Monday, 3 November 2014

Sausage, Spinach and Cheese Cannelloni

As you may have noticed by now, I like to try and use up as much food as possible from in the fridge and pantry before heading to the grocery or produce store...I find this is just another way to avoid wasting things. When there is new food to use, the old stuff seems to get overlooked. So before heading out, I used up the last of the ricotta, bocconcini and spinach to make the filling for these cannelloni. 

Start off by wilting washed fresh spinach. I used one large bunch of spinach, and ended up with about 1 cup of cooked spinach, which I roughly chopped. If you are wilting your own spinach, or using frozen spinach, remember to always squeeze out as much excess water as possible.

Next, dice half a medium onion, and cook it in a bit of olive oil until it starts to soften. Season with salt and pepper.


12 ounces of sausage, removed from the casings
2 cloves garlic, minced

Cook, breaking the sausage up, until it is cooked through. Remove from the heat and allow to cool.

In a large bowl, combine the cheese:

1 cup ricotta cheese
1/2 cup bocconcini, diced
a good handful of grated Parmesan

To the cheese, add:

the chopped cooked spinach
2 tablespoons chopped fresh basil

Add the cooked, cooled sausage and onion. Mix well to combine.

Taste, and adjust seasoning.

Cook 12 cannelloni shells in a large pot of salted, boiling water. Drain and run under cold water to stop them from overcooking. It also makes it easier to hold and stuff them!!

Using some of the 2 cups of Basic Tomato Sauce,
lightly cover the bottom of a 9" X 13" ovenproof dish.

Using your fingers, stuff the filling into the shells, dividing it as evenly as possible. Be careful not to overstuff and split the pasta shell.

Place the filled shells into the prepared dish.

Using the rest of the Basic Tomato Sauce , cover the cannelloni shells.

Sprinkle grated mozzarella over the top.

   Bake at 350F until the filling is heated through, the sauce is bubbling and the cheese is golden.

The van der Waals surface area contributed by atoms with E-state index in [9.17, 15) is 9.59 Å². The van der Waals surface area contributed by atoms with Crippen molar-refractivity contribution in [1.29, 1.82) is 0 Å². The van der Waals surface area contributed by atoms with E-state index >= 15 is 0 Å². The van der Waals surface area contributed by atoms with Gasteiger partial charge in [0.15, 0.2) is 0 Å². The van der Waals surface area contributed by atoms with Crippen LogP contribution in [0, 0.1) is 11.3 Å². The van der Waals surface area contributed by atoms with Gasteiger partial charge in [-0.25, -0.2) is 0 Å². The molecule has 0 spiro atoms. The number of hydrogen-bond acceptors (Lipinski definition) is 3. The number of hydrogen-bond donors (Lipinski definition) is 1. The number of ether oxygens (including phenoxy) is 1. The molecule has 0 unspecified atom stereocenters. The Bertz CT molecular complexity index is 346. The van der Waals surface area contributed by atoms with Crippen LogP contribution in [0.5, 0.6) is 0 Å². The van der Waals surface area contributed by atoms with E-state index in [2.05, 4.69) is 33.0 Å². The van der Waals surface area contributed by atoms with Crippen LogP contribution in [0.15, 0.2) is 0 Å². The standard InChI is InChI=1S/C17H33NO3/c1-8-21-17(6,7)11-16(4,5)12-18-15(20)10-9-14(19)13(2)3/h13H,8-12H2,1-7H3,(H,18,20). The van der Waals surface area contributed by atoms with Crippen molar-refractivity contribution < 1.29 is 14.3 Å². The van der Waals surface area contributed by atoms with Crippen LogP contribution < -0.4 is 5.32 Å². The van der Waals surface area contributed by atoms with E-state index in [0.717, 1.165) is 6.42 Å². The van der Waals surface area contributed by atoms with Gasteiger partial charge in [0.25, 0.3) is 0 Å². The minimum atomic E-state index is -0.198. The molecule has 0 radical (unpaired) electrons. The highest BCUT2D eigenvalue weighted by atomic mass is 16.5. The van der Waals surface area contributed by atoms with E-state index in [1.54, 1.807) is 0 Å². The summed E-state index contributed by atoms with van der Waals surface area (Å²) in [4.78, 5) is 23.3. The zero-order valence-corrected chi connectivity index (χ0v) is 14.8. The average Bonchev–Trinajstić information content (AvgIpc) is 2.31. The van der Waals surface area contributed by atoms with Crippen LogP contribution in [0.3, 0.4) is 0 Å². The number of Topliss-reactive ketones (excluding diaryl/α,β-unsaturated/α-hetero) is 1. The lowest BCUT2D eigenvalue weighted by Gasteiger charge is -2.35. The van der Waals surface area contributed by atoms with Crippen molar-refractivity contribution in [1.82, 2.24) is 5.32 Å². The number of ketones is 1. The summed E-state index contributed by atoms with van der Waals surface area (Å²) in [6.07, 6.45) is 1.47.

• The sausage I used was the beef, onion and sundried tomato sausage that we had made on our second sausage making adventure. It had a lot of flavour in it already, so I relied on that for my filling. If you are using a flavourful sausage such as hot Italian or chorizo, you can do the same. If your sausage, or plain ground beef, is blander, then you need to make sure you season the filling well.
  • If you choose to use plain ground beef (or any other ground meat) think of using herbs such as basil, oregano, parsley or rosemary. Add spices such as fennel seeds, cayenne pepper or chili flakes, or even smoked paprika.
  • I used bocconcini because there were a few left in the container, and I wanted to use them up. Grated mozzarella is a good substitute.
  • Add extra vegetables to the pan when cooking the onion...diced zucchini, red peppers or mushrooms.
  • If you use the cannelloni shells that are 'oven ready' don't forget to thin the Basic Tomato Sauce with extra water; this helps the pasta to cook in the oven.
  • If you have access to fresh pasta sheets, either homemade or purchased, they do not need to be cooked before being stuffed. Cut a piece about 6" long for each cannelloni. Place the filling along one short edge, and simply roll it up. Place seam side down in the dish.
  • The sauce can be changed from plain tomato sauce to a combination of tomato sauce and bechamel sauce; you can use cream, with or without  Basil Pesto. 
  • Some other filling ideas for cannelloni include roasted and mashed butternut squash, roasted garlic, cooked onion and goat cheese; diced grilled vegetables, ricotta cheese and pesto; mushrooms cooked with garlic and thyme, diced cooked chicken, ricotta cheese and cooked spinach.
  • Use the filling to make ravioli, either with fresh pasta sheets, or gyoza wrappers. Cut the pasta sheets into small squares (the gyoza will stay round), brush the edges with a bit of water, place a spoonful of filling in the centre and then top with a second square of pasta. Gently press the edges to seal, eliminating as much air as possible. Be careful not to overstuff them.
  • The filling can be made ahead and frozen; the cannelloni can be stuffed and frozen. Defrost before baking.

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